Rewind back to March of 2020 when many of us started making the transition from working in the office full time to mostly working from home. This was quite the adjustment for those who were used to the commute to and from work every day. Along with working from home, some people took up some new hobbies. Maybe for you it was gardening or cooking, and others it was home workouts or painting. While you were filling your time with these activities, there was one member of the family that got used to you being home all the time. Your furry, cuddly companion. Whether you already had a dog or cat, or got a so-called ‘pandemic pet’, they definitely got accustomed to having you around from morning to night. 

Now, as it’s time to return to work, you should start thinking about how your absence will affect your pet. They won’t be used to seeing you every minute of the day anymore so some pets, especially those you got during the pandemic, could develop separation anxiety. Symptoms of this include excessive drooling, destruction around the house, or howling. Not only is this stressful for you, but it’s just as stressful for your pet too. There are some tips to help them ease into the transition and lower their stress while you’re away.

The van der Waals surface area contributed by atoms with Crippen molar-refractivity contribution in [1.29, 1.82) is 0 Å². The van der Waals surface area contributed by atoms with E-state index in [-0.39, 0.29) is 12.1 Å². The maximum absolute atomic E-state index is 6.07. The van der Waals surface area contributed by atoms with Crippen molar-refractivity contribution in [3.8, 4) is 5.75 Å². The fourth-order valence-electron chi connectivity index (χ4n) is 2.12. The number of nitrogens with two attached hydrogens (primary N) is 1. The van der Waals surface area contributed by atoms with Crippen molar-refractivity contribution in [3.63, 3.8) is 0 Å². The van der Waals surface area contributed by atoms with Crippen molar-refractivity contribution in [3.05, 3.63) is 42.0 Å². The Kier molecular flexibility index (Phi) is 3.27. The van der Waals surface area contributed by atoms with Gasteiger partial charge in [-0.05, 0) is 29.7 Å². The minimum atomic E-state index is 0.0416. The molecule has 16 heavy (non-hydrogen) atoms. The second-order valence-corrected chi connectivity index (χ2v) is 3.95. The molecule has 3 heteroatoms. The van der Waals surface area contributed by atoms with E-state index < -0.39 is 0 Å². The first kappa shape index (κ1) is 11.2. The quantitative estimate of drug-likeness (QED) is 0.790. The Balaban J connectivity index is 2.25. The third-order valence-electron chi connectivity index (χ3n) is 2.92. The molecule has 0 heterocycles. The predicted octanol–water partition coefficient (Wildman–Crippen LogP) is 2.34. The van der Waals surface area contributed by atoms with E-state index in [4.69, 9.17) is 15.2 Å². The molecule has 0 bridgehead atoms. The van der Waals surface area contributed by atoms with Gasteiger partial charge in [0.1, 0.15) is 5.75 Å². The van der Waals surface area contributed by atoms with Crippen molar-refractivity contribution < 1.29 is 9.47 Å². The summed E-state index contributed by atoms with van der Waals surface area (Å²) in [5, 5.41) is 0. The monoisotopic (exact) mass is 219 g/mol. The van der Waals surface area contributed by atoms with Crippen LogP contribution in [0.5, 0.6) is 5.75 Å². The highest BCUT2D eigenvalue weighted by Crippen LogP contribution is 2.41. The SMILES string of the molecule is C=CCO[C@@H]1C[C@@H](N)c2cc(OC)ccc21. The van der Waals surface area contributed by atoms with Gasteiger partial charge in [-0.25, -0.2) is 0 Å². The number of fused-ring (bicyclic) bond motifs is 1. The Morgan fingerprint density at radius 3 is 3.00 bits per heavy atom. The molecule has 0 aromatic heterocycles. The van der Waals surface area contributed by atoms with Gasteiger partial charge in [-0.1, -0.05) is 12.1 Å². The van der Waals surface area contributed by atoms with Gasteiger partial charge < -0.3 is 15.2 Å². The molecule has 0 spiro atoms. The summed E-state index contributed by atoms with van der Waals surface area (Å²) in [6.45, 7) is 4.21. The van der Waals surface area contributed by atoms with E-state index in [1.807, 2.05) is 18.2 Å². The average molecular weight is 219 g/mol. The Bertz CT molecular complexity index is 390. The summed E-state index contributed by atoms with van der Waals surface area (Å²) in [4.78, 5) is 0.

Tip 1:

If you know you’re going back out to work soon, come up with a plan to train your pet how to be alone. The best way to do this is by leaving your house for small increments of time and then working up to 1, 2, 3 hours and so on. By doing this, your furry friend starts to feel confident that you’ll come back.Then, once you leave for work for a bigger chunk of time, they will already be used to it and feel more comfortable on their own.

Studies have shown that an action as simple as petting your dog or cat before you leave actually decreases their anxiety while you’re gone. Generally, dogs get nervous when you leave and those negative feelings worsen as more time passes. So, giving them this love and affection as you say goodbye could help them stay calm and lower their heart rate.

woman holding dog in arms

Tip 2: